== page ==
BMW service information states that wheels may be exchanged between sides to achieve even tread wear, but they do not recommend rotating wheels front to back on their vehicles. In BMW’s words, this is due to “complaints regarding acoustics” and a “risk of increased lane grove sensitivity” that may be experienced when the rear tires with different wear patterns are moved to the front. This is contrary to the older thinking of not cross rotating radial tires and is further complicated by rotational tires which would be turning in the wrong direction if moved to the opposite axle. The only option to rotate the tires on our case vehicle would be to dismount and reverse each wheel on its rim before moving it to the opposite side. While this can be done, it is quite impractical, with the costs cancelling out any potential savings from extended tire life.
The final step for the X6 was to reset the tire pressure monitor system, also called RDC (from the German ReifenDruckKontrolle, substituting the C for the German K…) initialization. There are different methods to accomplish the reset depending on the year and model of the vehicle, but the reset is accessed through the iDrive menu. Once on the correct screen the vehicle needs to be driven to complete the process. There are also tire pressure service functions in ISTA under the Driver Assistance tab.
All of these factors are important to keep in mind when replacing or servicing tires on an X-series vehicle. The owner needs to be aware of the XL tire requirement, rotation limitations, and the possibility of shortened tread life. After all, an unhappy customer will return to the shop that installed their tires, not the tire manufacturer. Open communication and clear expectations can help to avoid any issues.
There are three main engines in the X-series family, the N20, N55 and the N63. When the N20 was introduced, it was the first U.S. market 4-cylinder engine in over a decade. Now this turbocharged 2.0 liter engine can be found across many X-series vehicles and across the full BMW model line. The inline 6-cylinder N55 engine is the next step up in size. The N20 and N55 share many design elements and components with each other. A twin turbo V-8 4.4 liter rounds out the engine choices. The N63 employs the “hot-vee” design, in which the turbos are housed in the valley of the V-8 engine. This engine option is available in the larger X5, X6 and X7 models.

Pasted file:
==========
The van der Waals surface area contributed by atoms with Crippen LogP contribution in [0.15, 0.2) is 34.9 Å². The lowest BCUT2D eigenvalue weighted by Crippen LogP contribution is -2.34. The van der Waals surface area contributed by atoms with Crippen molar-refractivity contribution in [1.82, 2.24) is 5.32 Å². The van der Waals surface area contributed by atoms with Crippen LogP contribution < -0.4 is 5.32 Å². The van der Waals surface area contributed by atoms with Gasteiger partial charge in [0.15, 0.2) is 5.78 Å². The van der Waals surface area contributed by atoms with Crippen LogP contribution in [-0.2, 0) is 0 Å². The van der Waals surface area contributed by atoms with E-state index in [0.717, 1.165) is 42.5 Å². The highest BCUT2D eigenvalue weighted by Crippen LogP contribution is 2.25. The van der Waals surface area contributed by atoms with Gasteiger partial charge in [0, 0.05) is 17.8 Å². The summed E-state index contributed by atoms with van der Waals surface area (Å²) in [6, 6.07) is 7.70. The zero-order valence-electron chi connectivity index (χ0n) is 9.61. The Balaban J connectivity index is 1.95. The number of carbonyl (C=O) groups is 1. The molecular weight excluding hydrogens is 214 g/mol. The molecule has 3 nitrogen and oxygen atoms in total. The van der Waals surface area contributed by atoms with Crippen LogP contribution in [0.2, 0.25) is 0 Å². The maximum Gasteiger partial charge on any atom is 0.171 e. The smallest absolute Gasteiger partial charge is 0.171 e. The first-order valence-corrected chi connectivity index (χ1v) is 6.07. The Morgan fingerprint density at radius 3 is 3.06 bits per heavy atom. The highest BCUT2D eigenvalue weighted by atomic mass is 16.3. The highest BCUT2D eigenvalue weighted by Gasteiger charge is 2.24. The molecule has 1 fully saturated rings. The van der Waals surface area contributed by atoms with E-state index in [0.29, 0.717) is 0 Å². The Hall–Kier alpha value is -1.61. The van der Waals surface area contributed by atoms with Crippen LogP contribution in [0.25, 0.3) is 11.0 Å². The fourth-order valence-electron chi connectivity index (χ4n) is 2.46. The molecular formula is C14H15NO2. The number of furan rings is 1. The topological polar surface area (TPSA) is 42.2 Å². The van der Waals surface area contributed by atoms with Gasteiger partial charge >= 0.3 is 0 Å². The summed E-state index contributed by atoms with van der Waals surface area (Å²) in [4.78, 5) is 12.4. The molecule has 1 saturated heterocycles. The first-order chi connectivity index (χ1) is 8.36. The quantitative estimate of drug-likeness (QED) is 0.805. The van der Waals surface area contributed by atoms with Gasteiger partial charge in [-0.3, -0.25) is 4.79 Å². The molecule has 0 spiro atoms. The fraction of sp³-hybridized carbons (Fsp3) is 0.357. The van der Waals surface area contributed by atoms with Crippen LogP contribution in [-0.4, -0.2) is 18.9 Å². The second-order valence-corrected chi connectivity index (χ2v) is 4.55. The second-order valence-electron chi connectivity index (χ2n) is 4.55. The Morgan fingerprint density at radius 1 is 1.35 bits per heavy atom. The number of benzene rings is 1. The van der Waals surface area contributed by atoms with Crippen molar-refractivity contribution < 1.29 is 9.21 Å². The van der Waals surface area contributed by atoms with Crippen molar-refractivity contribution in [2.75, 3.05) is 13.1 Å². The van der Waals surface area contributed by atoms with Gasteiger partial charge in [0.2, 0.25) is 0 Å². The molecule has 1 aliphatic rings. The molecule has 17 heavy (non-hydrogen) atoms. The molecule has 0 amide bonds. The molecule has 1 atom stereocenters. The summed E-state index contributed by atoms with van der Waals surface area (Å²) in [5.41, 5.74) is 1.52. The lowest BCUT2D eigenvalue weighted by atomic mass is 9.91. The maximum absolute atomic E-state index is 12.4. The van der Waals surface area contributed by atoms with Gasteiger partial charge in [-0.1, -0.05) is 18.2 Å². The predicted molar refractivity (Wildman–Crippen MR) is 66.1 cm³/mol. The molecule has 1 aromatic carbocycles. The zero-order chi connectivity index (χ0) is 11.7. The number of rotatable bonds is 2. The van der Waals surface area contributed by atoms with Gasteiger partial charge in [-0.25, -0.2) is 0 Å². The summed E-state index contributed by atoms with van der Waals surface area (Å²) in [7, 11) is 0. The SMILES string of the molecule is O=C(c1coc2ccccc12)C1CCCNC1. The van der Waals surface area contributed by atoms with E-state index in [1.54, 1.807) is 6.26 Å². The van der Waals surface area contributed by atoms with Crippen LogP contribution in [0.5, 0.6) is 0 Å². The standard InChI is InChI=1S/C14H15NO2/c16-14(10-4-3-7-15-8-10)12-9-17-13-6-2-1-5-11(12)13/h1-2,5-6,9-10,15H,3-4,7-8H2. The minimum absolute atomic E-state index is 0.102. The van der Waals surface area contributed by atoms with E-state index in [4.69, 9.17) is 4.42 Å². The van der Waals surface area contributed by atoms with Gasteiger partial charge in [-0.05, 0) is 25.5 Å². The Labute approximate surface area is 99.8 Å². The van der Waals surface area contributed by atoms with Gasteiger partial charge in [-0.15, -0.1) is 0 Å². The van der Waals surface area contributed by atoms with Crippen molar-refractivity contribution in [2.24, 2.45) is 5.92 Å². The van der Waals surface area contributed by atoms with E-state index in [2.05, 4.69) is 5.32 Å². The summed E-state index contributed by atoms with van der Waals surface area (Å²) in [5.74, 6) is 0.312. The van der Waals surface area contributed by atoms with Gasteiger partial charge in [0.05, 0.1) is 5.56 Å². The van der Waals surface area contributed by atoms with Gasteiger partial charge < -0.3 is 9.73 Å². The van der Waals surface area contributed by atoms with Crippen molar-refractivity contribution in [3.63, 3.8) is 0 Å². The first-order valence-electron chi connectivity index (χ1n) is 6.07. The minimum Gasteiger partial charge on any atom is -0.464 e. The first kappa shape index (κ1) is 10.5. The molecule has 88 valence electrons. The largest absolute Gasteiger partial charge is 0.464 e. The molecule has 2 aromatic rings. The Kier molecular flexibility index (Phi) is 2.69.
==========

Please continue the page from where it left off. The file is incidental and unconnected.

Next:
The heart of any of the X-series vehicles is the engine, and the lifeblood of those engines is the oil. As engine tolerances get smaller and power outputs go up, the oil and filter quality have become more critical. Driving past the recommended service interval and using poor quality, non-OE oil filters can result in costly engine repairs down the road.
There are a variety of oil related technical bulletins for all three of the engine options. The bulletins cover correct oil viscosity, drain plug torque, and oil pan thread repair, as well as turbo lubrication issues and oil consumption. Two class action settlements for the N63 engine can also be found when reading through the bulletin list. These settlements are related to high oil consumption, and vehicles equipped with that engine with excessive oil consumption should be referred to the dealer. Always review service information to be sure the proper oil specification is being used and that any applicable service bulletins are being followed.
BMW has long prided themselves on their engine technology. All the latest Beemer engines use TVDI, which stands for Turbo-Valvetronic Direct Injection. BMW has perfected the twin scroll turbo design and, when combined with the dual Vanos Valvetronic system, the balance between performance and fuel efficiency is quite impressive. Many of the early issues with cam sprocket bolts and piezo fuel injectors have been resolved on these newer three engines. As stated earlier, regular oil services will keep the Valvetronics and turbocharger in peak operating condition.
However, there is another component that is critical to the health and longevity of a turbocharger, and that is the battery. The battery may seem unrelated to the turbo system, but there is an important connection. Normally, when a turbocharged engine is shut off, the oil that remains in the turbo bearings and oil feed line is subjected to heat soak from the exhaust as the engine cools. Over time this leads to coking on the bearings and a restricted oil feed line, which will drastically reduce the life of a turbocharger. To combat this, BMW employs “engine after-run” strategies to allow the turbo to properly cool down.